(HealthDay News) — More than one in five U.S. adults report household food insecurity, according to a report released by the Robert Wood Johnson Foundation.
Elaine Waxman, from the Urban Institute in Washington, D.C., and colleagues examined how food insecurity changed from March/April 2020 to June 2022 among nonelderly adults. The analysis included data from the Health Reform Monitoring Survey.
The researchers found that overall, one in five adults (21.6 percent) reported their households were food insecure in March to April 2020. This number declined to 15.3 percent in April 2021 following a robust public sector and private charitable response to the pandemic, but it rose significantly by June 2022, reaching a level similar to that before the pandemic (21.4 percent). Food insecurity was lower among employed adults in June 2022 versus those not working (17.3 versus 30.8 percent). Food insecurity was also higher in families with children (23.9 percent in June 2022). People of color experienced higher rates of food insecurity (Black: 29.2 percent; Hispanic: 32.3 percent; White: 17.3 percent).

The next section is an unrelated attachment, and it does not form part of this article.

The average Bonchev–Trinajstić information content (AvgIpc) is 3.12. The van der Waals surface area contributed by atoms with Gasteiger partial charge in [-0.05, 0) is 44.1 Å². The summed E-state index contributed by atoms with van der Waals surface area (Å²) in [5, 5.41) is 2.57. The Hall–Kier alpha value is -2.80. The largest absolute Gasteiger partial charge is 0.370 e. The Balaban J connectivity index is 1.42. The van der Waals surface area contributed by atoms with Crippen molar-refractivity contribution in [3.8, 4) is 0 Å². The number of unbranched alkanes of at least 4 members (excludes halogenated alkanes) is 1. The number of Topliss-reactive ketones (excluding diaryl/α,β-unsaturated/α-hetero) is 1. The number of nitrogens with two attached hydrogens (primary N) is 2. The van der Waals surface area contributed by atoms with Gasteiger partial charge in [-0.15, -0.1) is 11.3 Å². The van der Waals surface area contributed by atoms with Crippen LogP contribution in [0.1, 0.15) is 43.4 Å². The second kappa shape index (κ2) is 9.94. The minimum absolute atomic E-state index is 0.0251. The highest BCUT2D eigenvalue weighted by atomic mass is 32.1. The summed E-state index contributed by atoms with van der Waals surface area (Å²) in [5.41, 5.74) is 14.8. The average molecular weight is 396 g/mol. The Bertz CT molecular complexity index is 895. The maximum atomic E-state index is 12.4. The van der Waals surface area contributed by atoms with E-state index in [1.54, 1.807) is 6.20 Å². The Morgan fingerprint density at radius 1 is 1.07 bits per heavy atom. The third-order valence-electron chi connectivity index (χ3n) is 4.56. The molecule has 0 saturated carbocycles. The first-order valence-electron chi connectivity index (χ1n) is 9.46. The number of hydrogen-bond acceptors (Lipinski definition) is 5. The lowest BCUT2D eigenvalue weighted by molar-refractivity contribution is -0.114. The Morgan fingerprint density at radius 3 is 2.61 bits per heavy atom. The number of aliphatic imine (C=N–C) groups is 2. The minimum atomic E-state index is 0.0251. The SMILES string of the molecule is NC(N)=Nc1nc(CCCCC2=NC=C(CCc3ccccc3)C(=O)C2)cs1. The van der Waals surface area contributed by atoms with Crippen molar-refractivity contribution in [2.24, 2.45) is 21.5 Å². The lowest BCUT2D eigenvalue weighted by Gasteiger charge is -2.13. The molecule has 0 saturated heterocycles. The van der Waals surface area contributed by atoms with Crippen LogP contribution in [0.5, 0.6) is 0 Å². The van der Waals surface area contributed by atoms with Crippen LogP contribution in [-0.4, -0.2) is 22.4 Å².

“With food prices skyrocketing at the same time that many of the pandemic relief provisions have ended, many families and individuals have struggled to afford enough food,” Jamie Bussel, senior program officer at the Robert Wood Johnson Foundation, which funded the study, said in a statement. “Policies need to be put in place immediately to ensure that everyone in every community in America — especially our children — has equitable access to healthy, affordable food.”